Thursday, September 13, 2012

Review: Pegasus: The Flame of Olympus by Kate O'Hearn

Title: Pegasus: The Flame of Olympus
Author: Kate O'Hearn
Pages: 400
Publisher: Aladdin
Series: Pegasus #1
Released: May 22, 2012


The Story

"It's really you isn't it?" Emily whispered softly as she stroked the soft muzzle. "You're Pegasus, aren't you?"
The stallion...nudged her hand, inviting another stroke. In that one rain-drenched instant, Emily felt her world changing. Forever. (p. 33)
One stormy night Pegasus crashes onto the roof of Emily's apartment in New York City. She soon learns that there is a war going on in Olympus and that the gods are being overthrown by the vicious, monstrous Nirads. These creatures have followed Pegasus to earth, along with a thief named Paelen who is after the stallion's golden bridle.

Emily must work together with a boy named Joel and the goddess Diana to return Pegasus to Olympus and defeat the Nirads before it is too late and both of their worlds are destroyed.

Our Heroine: Emily

"No!" Emily cried. "This is impossible!"
More lightning lit the rooftop, confirming what Emily was trying so hard to deny.
A white horse with golden hooves and vast white wings was lying on its side in the middle of her mother's rose garden. (p. 29)
 Emily was a sweet, caring girl and the relationship between her and Pegasus was really cute. My favorite part was when she brought him carrots and apples and a tub of ice cream for herself, and Pegasus ended up eating the ice cream. It was also sweet how protective Pegasus was of Emily.

However, while Emily did have likeable and sympathetic qualities (she is mourning the death of her mother), her character wasn't very developed. I also didn't feel like her character had changed at the end of the story as a result of her adventure. 

Our Villain: The Nirads

"Emily could see that the Nirad's eyes were jet-black with n o whites or color at all. Its teeth were large, sharp points, and it was drooling as it made ferocious, guttural flexed its four arms, which ended in filthy hands and fingers with long, sharp claws." (p. 132)
The Nirads are the main villains of the story. They are four-armed monster warriors that appear to be indestructible and in the beginning of the story they have taken over Olympus.

They weren't really the best villains honestly. It's never explained where they came from, or what exactly they were after. With no motive, it felt like they were there just for the sake of the story having a villain.

Another villain of the story is a secret government agency called CRU, which researches strange phenomenon such as aliens and UFO's. They end up capturing one of the Olympians who accidentally came to earth with Pegasus early on, which leads to a series of interrogation scenes.

Basically the same questions and answers are repeated over and over and over to the point where it gets really annoying to read. The agents believe in aliens but refuse to accept that the Olympians could be real despite all the obvious evidence that continues to pile up (a winged horse, winged sandals, the toga).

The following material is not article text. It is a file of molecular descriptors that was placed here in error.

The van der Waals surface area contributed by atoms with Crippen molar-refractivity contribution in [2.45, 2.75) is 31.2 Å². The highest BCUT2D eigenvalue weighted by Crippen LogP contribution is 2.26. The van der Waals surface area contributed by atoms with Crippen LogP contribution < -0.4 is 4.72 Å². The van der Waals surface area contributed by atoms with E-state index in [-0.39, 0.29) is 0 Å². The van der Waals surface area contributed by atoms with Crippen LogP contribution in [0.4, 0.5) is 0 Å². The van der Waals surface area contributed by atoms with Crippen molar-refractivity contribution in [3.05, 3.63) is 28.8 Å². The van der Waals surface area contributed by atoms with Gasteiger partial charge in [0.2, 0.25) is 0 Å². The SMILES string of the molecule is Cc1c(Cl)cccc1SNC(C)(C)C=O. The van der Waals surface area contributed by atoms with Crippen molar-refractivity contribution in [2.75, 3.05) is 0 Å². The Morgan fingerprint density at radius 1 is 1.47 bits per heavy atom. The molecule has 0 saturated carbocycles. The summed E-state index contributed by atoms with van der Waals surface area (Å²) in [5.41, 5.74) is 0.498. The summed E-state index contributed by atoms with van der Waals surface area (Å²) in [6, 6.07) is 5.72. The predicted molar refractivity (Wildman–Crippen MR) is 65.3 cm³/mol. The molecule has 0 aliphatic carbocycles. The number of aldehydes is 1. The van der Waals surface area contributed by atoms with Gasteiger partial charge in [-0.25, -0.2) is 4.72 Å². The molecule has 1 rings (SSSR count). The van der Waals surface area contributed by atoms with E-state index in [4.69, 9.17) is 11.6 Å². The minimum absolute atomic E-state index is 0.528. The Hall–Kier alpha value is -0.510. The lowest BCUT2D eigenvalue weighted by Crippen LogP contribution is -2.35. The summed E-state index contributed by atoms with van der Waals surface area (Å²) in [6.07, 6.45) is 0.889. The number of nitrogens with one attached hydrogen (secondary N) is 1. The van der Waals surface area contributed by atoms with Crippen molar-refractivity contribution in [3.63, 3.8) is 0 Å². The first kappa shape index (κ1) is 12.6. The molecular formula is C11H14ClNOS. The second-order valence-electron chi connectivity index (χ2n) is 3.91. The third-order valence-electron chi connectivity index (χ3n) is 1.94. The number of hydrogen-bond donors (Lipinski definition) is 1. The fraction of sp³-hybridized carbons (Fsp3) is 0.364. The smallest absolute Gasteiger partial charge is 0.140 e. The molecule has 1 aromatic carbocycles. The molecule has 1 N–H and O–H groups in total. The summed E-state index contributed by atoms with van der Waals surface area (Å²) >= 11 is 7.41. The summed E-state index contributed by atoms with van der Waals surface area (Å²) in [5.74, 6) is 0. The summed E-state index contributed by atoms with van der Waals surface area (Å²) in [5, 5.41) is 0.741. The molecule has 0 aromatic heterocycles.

I mean come on how thick could you be??

Main Characters

  • Paelen
"But Paelen had no intention of fighting. He wasn't a warrior. He was a thief with plans of his own, which didn't include getting killed in a battle they couldn't possibly win." (p. 2)
Paelen was probably one of the most interesting characters. He's a cowardly, selfish thief who accidentally follows Pegasus to earth. He wants to steal Pegasus's bridle for himself so he can control the stallion and leave Olympus because he feels like he doesn't belong.

He also has a talent for being able to escape any prison, because he can stretch his bones. I felt like Paelen was one of the character's who had more depth and who developed the most throughout the story.

  • Joel
"Finally someone came to mind. Someone from her school who would be strong enough to pull out the spear. Someone who was always sketching pictures of winged horses in his textbooks. The trouble was, he was the meanest boy in Emily's class. He was probably the meanest boy in the whole school." (p. 55)
Joel is an angry, troubled foster kid who Emily knows from school. I found it a bit unbelievable that she would go to him for help with Pegasus since she didn't know him at all he wasn't a very friendly person.

Joel had a bit more depth than most of the characters, and he also developed some throughout the story. He and Emily become friends, and the friendship between them was sweet.

To Read Or Not To Read? 

 The initial idea of this book is very intriguing, but in all honesty the writing needed a lot of work. The dialogue especially was very weak and awkward (and often cheesy), and a lot of times characters would state things to each other that they already knew solely for the reader's benefit. There was also lots of repetition of the same information.

I still enjoyed the story itself despite this, though it would have been much better had the writing been polished up. It was a fun, heartwarming, light read and I think that younger kids would really enjoy it.

I think though, with a younger audience in mind that this book should have been shorter because 400 pages can be daunting for younger readers, even if it is larger text that reads quickly.

All in all, a cute story!

Writing: 2/5
Characters: 2/5
Plot: 3/5
Creativity/Originality: 4/5
Kept me interested: 4/5

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